[Python-Dev] memory leaks in 2.2

Tim Peters tim.one@home.com
Sun, 9 Dec 2001 22:44:31 -0500

> If any language I worked on previously had a few hundred open
> bug reports (not counting feature requests), we would have shut the
> group down and pursued a new implementation.

> It depends on what the bugs are.

Actually, it would not have:  a backlog of that many bugs (regardless of
nature) would mean they'd never get fixed -- it's hopeless.  Time then to
cut losses.  The compilers I worked on previously sold multi-million dollar
machines, though, and had to work only with our own OS(es) and libraries.
Python's life is more complicated than that -- and Python doesn't have a few
hundred open bugs anyway (there are only 183 right now <wink>).  The Python
bug base also has gripes about everything from docs to python-mode.el in it.

> Many bugs in our tracker are intractable because we don't have the
> platform where it occurs or the user didn't supply enough information
> to reproduce it.

Those should be closed after a reasonable time:  nobody is going to work on
them.  OTOH, I don't think there are many *open* bugs of this ilk (I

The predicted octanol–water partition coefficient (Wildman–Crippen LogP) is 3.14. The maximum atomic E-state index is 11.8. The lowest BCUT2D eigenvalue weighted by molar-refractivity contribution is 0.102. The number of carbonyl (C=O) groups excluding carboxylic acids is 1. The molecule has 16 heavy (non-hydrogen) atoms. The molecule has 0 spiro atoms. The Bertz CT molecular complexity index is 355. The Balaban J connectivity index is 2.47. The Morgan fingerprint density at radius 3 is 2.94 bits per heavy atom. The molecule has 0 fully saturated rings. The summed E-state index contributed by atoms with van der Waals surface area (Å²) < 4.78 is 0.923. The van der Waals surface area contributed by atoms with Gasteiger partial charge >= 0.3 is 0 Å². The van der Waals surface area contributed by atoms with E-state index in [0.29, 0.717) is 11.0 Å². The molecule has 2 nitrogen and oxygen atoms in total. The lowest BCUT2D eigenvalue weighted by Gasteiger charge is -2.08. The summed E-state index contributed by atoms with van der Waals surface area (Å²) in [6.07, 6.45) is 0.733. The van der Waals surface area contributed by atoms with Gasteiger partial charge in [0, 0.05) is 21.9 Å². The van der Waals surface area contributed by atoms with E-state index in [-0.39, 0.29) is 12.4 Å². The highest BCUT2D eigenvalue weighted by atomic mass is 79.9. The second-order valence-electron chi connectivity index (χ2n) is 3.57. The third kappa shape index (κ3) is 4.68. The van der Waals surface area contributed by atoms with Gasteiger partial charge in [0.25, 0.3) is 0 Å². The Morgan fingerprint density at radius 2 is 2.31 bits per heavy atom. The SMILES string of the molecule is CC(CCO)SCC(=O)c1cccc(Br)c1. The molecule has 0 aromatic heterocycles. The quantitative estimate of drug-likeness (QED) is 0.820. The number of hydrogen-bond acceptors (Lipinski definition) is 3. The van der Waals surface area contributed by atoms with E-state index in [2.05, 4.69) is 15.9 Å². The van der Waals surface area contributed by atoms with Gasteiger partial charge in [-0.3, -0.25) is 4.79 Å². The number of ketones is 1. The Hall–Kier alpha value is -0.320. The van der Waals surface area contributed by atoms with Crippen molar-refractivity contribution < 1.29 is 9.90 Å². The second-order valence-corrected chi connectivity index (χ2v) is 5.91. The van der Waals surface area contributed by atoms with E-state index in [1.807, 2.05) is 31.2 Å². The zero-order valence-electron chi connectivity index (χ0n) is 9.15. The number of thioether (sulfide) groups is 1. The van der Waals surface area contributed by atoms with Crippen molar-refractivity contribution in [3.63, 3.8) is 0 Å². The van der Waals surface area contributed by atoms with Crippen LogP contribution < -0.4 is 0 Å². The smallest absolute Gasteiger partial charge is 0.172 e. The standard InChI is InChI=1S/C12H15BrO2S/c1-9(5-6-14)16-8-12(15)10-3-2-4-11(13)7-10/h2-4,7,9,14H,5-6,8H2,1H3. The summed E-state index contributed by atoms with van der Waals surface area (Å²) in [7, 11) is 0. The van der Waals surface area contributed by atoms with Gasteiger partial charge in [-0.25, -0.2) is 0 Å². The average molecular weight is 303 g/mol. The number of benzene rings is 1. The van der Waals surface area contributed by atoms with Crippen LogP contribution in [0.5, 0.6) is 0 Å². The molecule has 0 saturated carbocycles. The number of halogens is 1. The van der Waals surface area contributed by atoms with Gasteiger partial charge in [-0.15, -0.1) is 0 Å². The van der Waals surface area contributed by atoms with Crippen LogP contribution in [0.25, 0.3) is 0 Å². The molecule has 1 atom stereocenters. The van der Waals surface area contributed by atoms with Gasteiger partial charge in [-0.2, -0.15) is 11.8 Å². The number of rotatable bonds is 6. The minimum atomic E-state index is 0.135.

routinely close such after a month, with "closed for lack of requested
followup" -- and nobody has complained about that).

> I imagine the GCC bugs are much of the same, just more (because GCC is
> more complex and wider used than Python -- most GCC users are even more
> clueless about GCC's implementation than Python users are about Python's
> implementation).

My only interaction with the gcc bug base was helping to whittle down oodles
of bad codegen cases on new ports.  I have no idea what else may be in

> I try to close bugs from clueless users if there's no response to a
> request for more info, but often something that might be a bug but
> isn't easily reproduced stays open for many many months.

I don't think there are many open bugs of that ilk either.

> So I'm not sure that it's realistic to keep all bugs on a page.

We were close once.  Now the open patches don't even fit on a page.

> I did my part against bugs without someone to ask for more info by
> forbidding anonymous bugs, recently.

Appreciated, but those were the easiest to close <0.9 wink>.

the-things-that-get-done-are-the-things-that-get-worked-on-ly y'rs  - tim